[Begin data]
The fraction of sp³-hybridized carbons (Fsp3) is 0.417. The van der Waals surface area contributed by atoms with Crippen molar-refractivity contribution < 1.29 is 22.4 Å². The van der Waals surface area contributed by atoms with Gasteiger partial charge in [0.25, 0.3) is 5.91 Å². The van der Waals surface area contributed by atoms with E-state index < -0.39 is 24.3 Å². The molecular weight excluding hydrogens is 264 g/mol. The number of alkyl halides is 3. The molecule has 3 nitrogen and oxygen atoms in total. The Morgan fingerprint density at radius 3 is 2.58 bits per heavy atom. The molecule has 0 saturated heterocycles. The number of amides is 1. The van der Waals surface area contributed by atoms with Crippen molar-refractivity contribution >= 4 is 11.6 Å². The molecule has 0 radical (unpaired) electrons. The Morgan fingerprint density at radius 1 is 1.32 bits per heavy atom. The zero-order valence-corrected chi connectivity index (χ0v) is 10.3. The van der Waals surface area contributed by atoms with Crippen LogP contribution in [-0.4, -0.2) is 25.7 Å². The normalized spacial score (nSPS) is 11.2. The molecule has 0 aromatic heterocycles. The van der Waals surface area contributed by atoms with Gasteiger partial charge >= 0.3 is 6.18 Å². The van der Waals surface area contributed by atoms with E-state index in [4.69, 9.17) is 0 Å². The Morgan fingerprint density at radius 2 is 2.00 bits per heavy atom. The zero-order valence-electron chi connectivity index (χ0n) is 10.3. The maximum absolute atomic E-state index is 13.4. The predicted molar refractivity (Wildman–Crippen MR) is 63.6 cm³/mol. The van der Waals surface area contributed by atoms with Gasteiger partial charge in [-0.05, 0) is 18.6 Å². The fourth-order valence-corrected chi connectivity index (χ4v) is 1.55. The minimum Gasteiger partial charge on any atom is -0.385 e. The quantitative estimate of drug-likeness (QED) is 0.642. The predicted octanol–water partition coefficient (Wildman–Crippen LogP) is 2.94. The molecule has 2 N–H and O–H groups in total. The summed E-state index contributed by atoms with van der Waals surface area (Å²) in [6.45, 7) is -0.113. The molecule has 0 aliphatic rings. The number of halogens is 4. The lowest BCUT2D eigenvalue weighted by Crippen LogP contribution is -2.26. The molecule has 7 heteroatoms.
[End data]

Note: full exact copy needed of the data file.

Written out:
The fraction of sp³-hybridized carbons (Fsp3) is 0.417. The van der Waals surface area contributed by atoms with Crippen molar-refractivity contribution < 1.29 is 22.4 Å². The van der Waals surface area contributed by atoms with Gasteiger partial charge in [0.25, 0.3) is 5.91 Å². The van der Waals surface area contributed by atoms with E-state index < -0.39 is 24.3 Å². The molecular weight excluding hydrogens is 264 g/mol. The number of alkyl halides is 3. The molecule has 3 nitrogen and oxygen atoms in total. The Morgan fingerprint density at radius 3 is 2.58 bits per heavy atom. The molecule has 0 saturated heterocycles. The number of amides is 1. The van der Waals surface area contributed by atoms with Crippen molar-refractivity contribution >= 4 is 11.6 Å². The molecule has 0 radical (unpaired) electrons. The Morgan fingerprint density at radius 1 is 1.32 bits per heavy atom. The zero-order valence-corrected chi connectivity index (χ0v) is 10.3. The van der Waals surface area contributed by atoms with Crippen LogP contribution in [-0.4, -0.2) is 25.7 Å². The normalized spacial score (nSPS) is 11.2. The molecule has 0 aromatic heterocycles. The van der Waals surface area contributed by atoms with Gasteiger partial charge >= 0.3 is 6.18 Å². The van der Waals surface area contributed by atoms with E-state index in [4.69, 9.17) is 0 Å². The Morgan fingerprint density at radius 2 is 2.00 bits per heavy atom. The zero-order valence-electron chi connectivity index (χ0n) is 10.3. The maximum absolute atomic E-state index is 13.4. The predicted molar refractivity (Wildman–Crippen MR) is 63.6 cm³/mol. The van der Waals surface area contributed by atoms with Gasteiger partial charge in [-0.05, 0) is 18.6 Å². The fourth-order valence-corrected chi connectivity index (χ4v) is 1.55. The minimum Gasteiger partial charge on any atom is -0.385 e. The quantitative estimate of drug-likeness (QED) is 0.642. The predicted octanol–water partition coefficient (Wildman–Crippen LogP) is 2.94. The molecule has 2 N–H and O–H groups in total. The summed E-state index contributed by atoms with van der Waals surface area (Å²) in [6.45, 7) is -0.113. The molecule has 0 aliphatic rings. The number of halogens is 4. The lowest BCUT2D eigenvalue weighted by Crippen LogP contribution is -2.26. The molecule has 7 heteroatoms.